Two years ago at an inner-Melbourne bar not far from Spring Street, Crikey
was told an interesting story about John Howard's eyebrows. The storyteller was in the know, the story took place midway through the former prime minister's first term, and his characteristic bushy brows were, well, bushy. In comes his long-term barber to trim his hair at the Lodge and, with Howard in the chair, snip go the brows to a more publicly acceptable length. Our storyteller is obviously hiding the presence of a third hand in this plan.
The darkest of the dark arts of public relations is the stylist, who speaks in cloth and movement, and most times you won't really know the stylist's message at all. To understand their gift of the garb, we consulted stylists to critique our leaders and tell us why Victorians feel Premier Denis Napthine is consistently more preferable as premier than Opposition Leader Daniel Andrews according to polls, despite their parties being in opposite positions on the same polls.
Napthine underwent an image "reinvention" in 2013 when he took the role of Premier after Ted Baillieu resigned. "Whatever way he tries to package it, he's definitely a clubby type of guy ... more establishment," said Toorak-based Image Group International chief executive Jon Michail, who watched Napthine present his policies at the Melbourne Press Club this week.
"He's very deliberate in coming across tougher," said Michail of the Premier's press club performance. "He was asked by one journalist something that put him in a bit of a spin. When he communicated back he was certainly a little more forceful than normal."
"Those gestures would come from the arm movements, and from a body language point-of-view being a lot more forward."
"His delivery is fairly good because he's had some experience since he's been in power -- he used to be clumsy."
Michail says Andrews has had a harder time with image. Despite serving as gaming and then health minister in the Brumby government, Andrews has had an identity crisis in his four years as Opposition Leader. The suburban press asked "Who's that Dan?", and journalism students have straw-polled Melburnians on the street asking them to tell Andrews apart from his deputy or the Premier to underwhelming success. His miniature profile has been a source of curiosity.
Now Andrews has been rebadged and relaunched, revealed as a Wangaratta-born family man. We know how he met his wife, we saw him at his father's bedside in hospital, and we know that he's a keen golfer. Michail says in politics Andrews has appeared optimistic. He likens Andrews' big reveal to US President Barack Obama's relatively unknown position as a senator before entering the national stage.
In that time Andrews has tried to claim the quality of assertiveness, and Michail says he looks "down-to-earth, casual and family oriented".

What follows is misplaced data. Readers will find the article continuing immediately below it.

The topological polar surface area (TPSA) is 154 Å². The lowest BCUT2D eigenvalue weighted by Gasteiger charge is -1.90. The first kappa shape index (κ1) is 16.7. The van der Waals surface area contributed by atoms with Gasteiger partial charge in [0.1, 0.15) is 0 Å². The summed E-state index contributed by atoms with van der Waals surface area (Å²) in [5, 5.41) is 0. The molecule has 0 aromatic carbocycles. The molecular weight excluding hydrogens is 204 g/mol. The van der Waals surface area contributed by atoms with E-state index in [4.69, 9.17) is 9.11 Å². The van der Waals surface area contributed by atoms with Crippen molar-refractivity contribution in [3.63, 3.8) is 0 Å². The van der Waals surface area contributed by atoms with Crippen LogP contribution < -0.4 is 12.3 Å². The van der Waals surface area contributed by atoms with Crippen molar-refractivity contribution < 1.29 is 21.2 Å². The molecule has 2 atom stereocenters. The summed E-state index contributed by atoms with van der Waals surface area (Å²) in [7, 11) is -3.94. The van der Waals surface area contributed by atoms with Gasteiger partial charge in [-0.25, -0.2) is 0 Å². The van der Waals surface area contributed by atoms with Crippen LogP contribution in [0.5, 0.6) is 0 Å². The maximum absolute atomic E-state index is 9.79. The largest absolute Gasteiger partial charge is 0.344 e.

"He doesn't come across, intentionally, as tough as the Premier," he said.
Michail says Andrews shows a little sexiness with his under-and-over knot with dimples; "ladies like them". "He passes the test for average Joe Blow, but he's not statesman material compared to a Paul Keating, as an example," he said.
The Premier, by contrast, is broadcasting a message of style, says Michail. Quality suits, french cuffs, "first-class" glasses and more conservative half-windsor tie knots send a message to the big end of town that "he's got a non-fussed, professional look, totally non-threatening".
Overall Michail gave Napthine an eight to nine out of 10 for image, and Andrews a six to seven out of 10. But, he laments, "where has all the charisma gone? Because both the guys lack it," while continuing that it can be learned and developed "along the way."
"Both products right now are a bit dry," he said.
Napthine scored highly on message delivery with Cam Barber, a specialist in coaching public figures in government departments, companies and football teams how to speak to the media. He says when body language and clothes aren't considered, Napthine has delivered his messages with more clarity.
"The best achievement was really Napthine's when he said it's 'about trust'," he said, because "trust is a perception". Napthine is telling voters they can't trust Andrews, whose characterisation as the mystery man of Victorian politics hurts his perceived trustworthiness.
"If he seems like a good bloke, that goes a long way in politics, and [Andrews] was trying to do that by bringing in his family and doing interviews in the country. I think he did a pretty good job of that," Barber said.
On Napthine, "he's just trying to look reasonably confident. His view on messaging was probably 'don't stuff it up'," Barber said. "By coming forward and saying trust is an issue, he was showing great confidence that the unknown aspect of Andrews was playing a big part."
But Napthine is carrying more baggage into the election. "The greatest challenge was the Abbott factor. I mean we had John Howard coming down and campaigning for Napthine," he said, speaking of how unwelcome the Prime Minister was in the election.
"We've got this national trust issue he's trying to separate himself from, but still felt confident enough to lead on trust, mainly because of the unknown factor of Andrews."
Speaking of the old bushy-browed devil, Howard was campaigning in the safe, Liberal-held seat of Ringwood with Napthine yesterday, and amid the throng at Eastland shopping centre something really stood out. It was an electric blue tie with paisley prints, and it appears on so many of Napthine's campaign pictures that is must be among his favourites.
It's objectively horrible, and only goes to prove that personal taste sometimes needs a gentle shove in the right direction.